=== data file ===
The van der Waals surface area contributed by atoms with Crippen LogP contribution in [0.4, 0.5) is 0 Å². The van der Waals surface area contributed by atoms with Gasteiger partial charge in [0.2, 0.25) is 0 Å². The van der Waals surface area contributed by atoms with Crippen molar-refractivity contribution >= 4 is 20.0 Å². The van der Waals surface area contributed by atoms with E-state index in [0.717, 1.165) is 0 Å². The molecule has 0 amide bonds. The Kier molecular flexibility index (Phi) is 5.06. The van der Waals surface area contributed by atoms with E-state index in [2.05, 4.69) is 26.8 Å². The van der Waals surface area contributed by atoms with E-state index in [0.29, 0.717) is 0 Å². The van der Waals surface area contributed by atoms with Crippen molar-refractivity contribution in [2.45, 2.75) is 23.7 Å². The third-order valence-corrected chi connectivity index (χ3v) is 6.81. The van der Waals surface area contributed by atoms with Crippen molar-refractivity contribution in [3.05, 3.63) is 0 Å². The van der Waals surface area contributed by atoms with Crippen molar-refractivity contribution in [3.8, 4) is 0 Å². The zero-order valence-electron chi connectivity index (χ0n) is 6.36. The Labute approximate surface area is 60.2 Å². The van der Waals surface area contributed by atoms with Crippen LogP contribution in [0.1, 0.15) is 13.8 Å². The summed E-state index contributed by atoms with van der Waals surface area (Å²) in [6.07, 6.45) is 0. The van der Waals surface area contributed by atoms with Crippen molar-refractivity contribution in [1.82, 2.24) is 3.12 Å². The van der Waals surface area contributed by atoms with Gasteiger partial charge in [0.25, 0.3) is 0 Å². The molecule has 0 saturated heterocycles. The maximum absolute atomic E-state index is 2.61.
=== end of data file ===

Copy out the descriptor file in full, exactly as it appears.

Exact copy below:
The van der Waals surface area contributed by atoms with Crippen LogP contribution in [0.4, 0.5) is 0 Å². The van der Waals surface area contributed by atoms with Gasteiger partial charge in [0.2, 0.25) is 0 Å². The van der Waals surface area contributed by atoms with Crippen molar-refractivity contribution >= 4 is 20.0 Å². The van der Waals surface area contributed by atoms with E-state index in [0.717, 1.165) is 0 Å². The molecule has 0 amide bonds. The Kier molecular flexibility index (Phi) is 5.06. The van der Waals surface area contributed by atoms with E-state index in [2.05, 4.69) is 26.8 Å². The van der Waals surface area contributed by atoms with E-state index in [0.29, 0.717) is 0 Å². The van der Waals surface area contributed by atoms with Crippen molar-refractivity contribution in [2.45, 2.75) is 23.7 Å². The third-order valence-corrected chi connectivity index (χ3v) is 6.81. The van der Waals surface area contributed by atoms with Crippen molar-refractivity contribution in [3.05, 3.63) is 0 Å². The van der Waals surface area contributed by atoms with Crippen molar-refractivity contribution in [3.8, 4) is 0 Å². The zero-order valence-electron chi connectivity index (χ0n) is 6.36. The Labute approximate surface area is 60.2 Å². The van der Waals surface area contributed by atoms with Crippen LogP contribution in [0.1, 0.15) is 13.8 Å². The summed E-state index contributed by atoms with van der Waals surface area (Å²) in [6.07, 6.45) is 0. The van der Waals surface area contributed by atoms with Crippen molar-refractivity contribution in [1.82, 2.24) is 3.12 Å². The van der Waals surface area contributed by atoms with Gasteiger partial charge in [0.25, 0.3) is 0 Å². The molecule has 0 saturated heterocycles. The maximum absolute atomic E-state index is 2.61.